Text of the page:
First meeting Palmer Luckey.

Palmer Luckey is one of Mark's biggest supporters and loves Facebook.

Oculus Acquisition

Zuckerberg wanted Oculus.

Brendan Iribe had requested for $4 billion, but Mark wasn't interested.

Facebook bought Oculus for $2.3 billion after months of drama.

After selling his company, how does Palmer view money?

Palmer loves the freedom money gives him. Money frees him from small worries.

Money has allowed him to pursue things he wouldn't have otherwise.

“If I didn’t have money I wouldn’t have a collection of vintage military vehicles…You can have nice hobbies that keep you relaxed when you have money.”

He didn't start Oculus to generate money. His virtual reality passion spanned years.

He didn't have to lie about how virtual reality will transform everything until he needed funding.

The company's success was an unexpected bonus. He was merely passionate about a good cause.

After Oculus' $2.3 billion exit, what changed?

Palmer didn't mind being rich. He did similar things.

After Facebook bought Oculus, he moved to Silicon Valley and lived in a 12-person shared house due to high rents.

Palmer might have afforded a big mansion, but he prefers stability and doing things because he wants to, not because he has to.

“Taco Bell is never tasted so good as when you know you could afford to never eat taco bell again.”

Palmer's leadership shifted.

Palmer changed his leadership after selling Oculus.

When he launched his second company, he couldn't work on his passions.

“When you start a tech company you do it because you want to work on a technology, that is why you are interested in that space in the first place. As the company has grown, he has realized that if he is still doing optical design in the company it’s because he is being negligent about the hiring process.”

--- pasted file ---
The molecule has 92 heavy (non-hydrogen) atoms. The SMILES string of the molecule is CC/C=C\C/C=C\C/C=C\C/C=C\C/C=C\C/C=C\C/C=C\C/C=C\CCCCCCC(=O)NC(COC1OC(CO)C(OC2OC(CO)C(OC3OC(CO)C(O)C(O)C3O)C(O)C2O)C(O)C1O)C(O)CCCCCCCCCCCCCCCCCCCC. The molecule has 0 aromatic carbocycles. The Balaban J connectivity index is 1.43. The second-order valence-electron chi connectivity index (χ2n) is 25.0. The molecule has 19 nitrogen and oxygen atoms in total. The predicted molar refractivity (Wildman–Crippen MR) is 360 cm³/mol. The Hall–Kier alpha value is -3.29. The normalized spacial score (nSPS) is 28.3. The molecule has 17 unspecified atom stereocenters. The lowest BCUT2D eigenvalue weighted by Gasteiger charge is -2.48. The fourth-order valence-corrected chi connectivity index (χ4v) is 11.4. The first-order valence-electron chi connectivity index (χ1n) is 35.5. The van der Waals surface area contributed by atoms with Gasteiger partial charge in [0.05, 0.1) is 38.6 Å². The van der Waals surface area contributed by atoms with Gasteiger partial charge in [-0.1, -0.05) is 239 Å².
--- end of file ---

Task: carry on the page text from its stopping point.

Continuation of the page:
Once his startup grows, the founder's responsibilities shift. He must recruit better firm managers.

Recruiting talented people becomes the top priority. The founder must convince others of their influence.

A book that helped me write this:

The History of the Future: Oculus, Facebook, and the Revolution That Swept Virtual Reality — Blake Harris


*This post is a summary. Read the full article here.

Yusuf Ibrahim

Yusuf Ibrahim

11 months ago

How to sell 10,000 NFTs on OpenSea for FREE (Puppeteer/NodeJS)

So you've finished your NFT collection and are ready to sell it. Except you can't figure out how to mint them! Not sure about smart contracts or want to avoid rising gas prices. You've tried and failed with apps like Mini mouse macro, and you're not familiar with Selenium/Python. Worry no more, NodeJS and Puppeteer have arrived!

Learn how to automatically post and sell all 1000 of my AI-generated word NFTs (Nakahana) on OpenSea for FREE!

My NFT project — Nakahana |

NOTE: Only NFTs on the Polygon blockchain can be sold for free; Ethereum requires an initiation charge. NFTs can still be bought with (wrapped) ETH.

If you want to go right into the code, here's the GitHub link: https://github.com/Yusu-f/nftuploader

Let's start with the knowledge and tools you'll need.

What you should know

You must be able to write and run simple NodeJS programs. You must also know how to utilize a Metamask wallet.

Tools needed

  • NodeJS. You'll need NodeJs to run the script and NPM to install the dependencies.
  • Puppeteer – Use Puppeteer to automate your browser and go to sleep while your computer works.
  • Metamask – Create a crypto wallet and sign transactions using Metamask (free). You may learn how to utilize Metamask here.
  • Chrome – Puppeteer supports Chrome.

Let's get started now!

Starting Out

Clone Github Repo to your local machine. Make sure that NodeJS, Chrome, and Metamask are all installed and working. Navigate to the project folder and execute npm install. This installs all requirements.

Replace the “extension path” variable with the Metamask chrome extension path. Read this tutorial to find the path.

Substitute an array containing your NFT names and metadata for the “arr” variable and the “collection_name” variable with your collection’s name.

Run the script.